So their idea is internally consistent and does appear to be consistent with the observations as well. My biggest issue with it is that events this big are rare — the authors calculate it happens roughly once every 200,000 years at Fomalhaut — and had to happen not very long before the first observations in 2004. Scientists in general take pause when you need to plead special circumstances; we prefer general cases. But this case really does look special. The rates of fading and expansion really do indicate it must have happened very recently, and we just got lucky. It's certainly not impossible, but it's always good to maintain a reasonable level of skepticism.

Artwork depicting two large asteroids colliding near the ring around the bright star Fomalhaut. Credit: ESA, NASA and M. Kornmesser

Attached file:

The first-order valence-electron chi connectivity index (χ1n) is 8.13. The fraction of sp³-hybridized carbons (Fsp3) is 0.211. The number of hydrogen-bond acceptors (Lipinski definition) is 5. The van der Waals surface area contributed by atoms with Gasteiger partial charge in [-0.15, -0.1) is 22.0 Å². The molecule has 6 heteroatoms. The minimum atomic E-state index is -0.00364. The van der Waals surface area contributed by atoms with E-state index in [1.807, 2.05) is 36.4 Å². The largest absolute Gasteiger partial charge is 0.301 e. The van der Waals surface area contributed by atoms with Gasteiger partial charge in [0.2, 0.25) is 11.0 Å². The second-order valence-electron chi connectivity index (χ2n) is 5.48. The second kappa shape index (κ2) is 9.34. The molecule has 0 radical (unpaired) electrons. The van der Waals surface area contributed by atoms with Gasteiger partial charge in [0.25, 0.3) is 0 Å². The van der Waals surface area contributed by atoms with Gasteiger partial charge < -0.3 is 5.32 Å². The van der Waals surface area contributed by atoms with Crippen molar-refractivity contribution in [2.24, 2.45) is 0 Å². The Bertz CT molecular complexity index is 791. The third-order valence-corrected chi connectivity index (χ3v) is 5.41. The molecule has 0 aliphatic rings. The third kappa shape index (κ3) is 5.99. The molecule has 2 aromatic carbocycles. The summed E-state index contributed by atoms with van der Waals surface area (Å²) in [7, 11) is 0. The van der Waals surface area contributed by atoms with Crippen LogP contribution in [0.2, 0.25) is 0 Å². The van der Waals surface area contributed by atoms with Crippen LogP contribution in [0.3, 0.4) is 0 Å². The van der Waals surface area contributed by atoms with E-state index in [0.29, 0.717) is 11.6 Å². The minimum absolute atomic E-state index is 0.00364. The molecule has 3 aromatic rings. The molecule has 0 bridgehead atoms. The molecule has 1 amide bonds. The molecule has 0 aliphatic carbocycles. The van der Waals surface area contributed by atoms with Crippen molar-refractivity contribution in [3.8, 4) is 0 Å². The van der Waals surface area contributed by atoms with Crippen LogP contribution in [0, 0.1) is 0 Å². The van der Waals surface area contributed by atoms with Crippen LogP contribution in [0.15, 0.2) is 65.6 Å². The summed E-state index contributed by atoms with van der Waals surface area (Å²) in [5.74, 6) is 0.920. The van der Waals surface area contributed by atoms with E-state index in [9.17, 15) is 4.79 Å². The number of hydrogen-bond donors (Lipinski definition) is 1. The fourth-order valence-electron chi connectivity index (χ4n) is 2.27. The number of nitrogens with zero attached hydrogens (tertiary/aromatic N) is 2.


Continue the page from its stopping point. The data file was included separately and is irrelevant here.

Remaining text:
What's next then? The obvious next step is to get more observations. That's unlikely for Hubble; the last set of observations taken in 2014 showed the object had faded to invisibility. But James Webb Space Telescope will launch soon (for sufficiently broad definitions of "soon") and they have observations scheduled for the first year the telescope is working! That's exciting. Webb should be powerful enough to detect it and hopefully clear this all up.

This is the nature of pushing observations to the edge. We don't always know what we'll get, even after we get it! The identification of Fomalhaut b as a planet, then not, then back again, then something else, and now maybe a debris cloud, is pretty much par for the course. Something like this happens a lot when we build new observatories and push them as hard as they can be pushed in a field (like exoplanet exploration by direct imaging) that is just getting its start.

There's a reason it’s called the cutting edge. And there's a reason we call it exploration. If we knew what we'd get, it wouldn't be.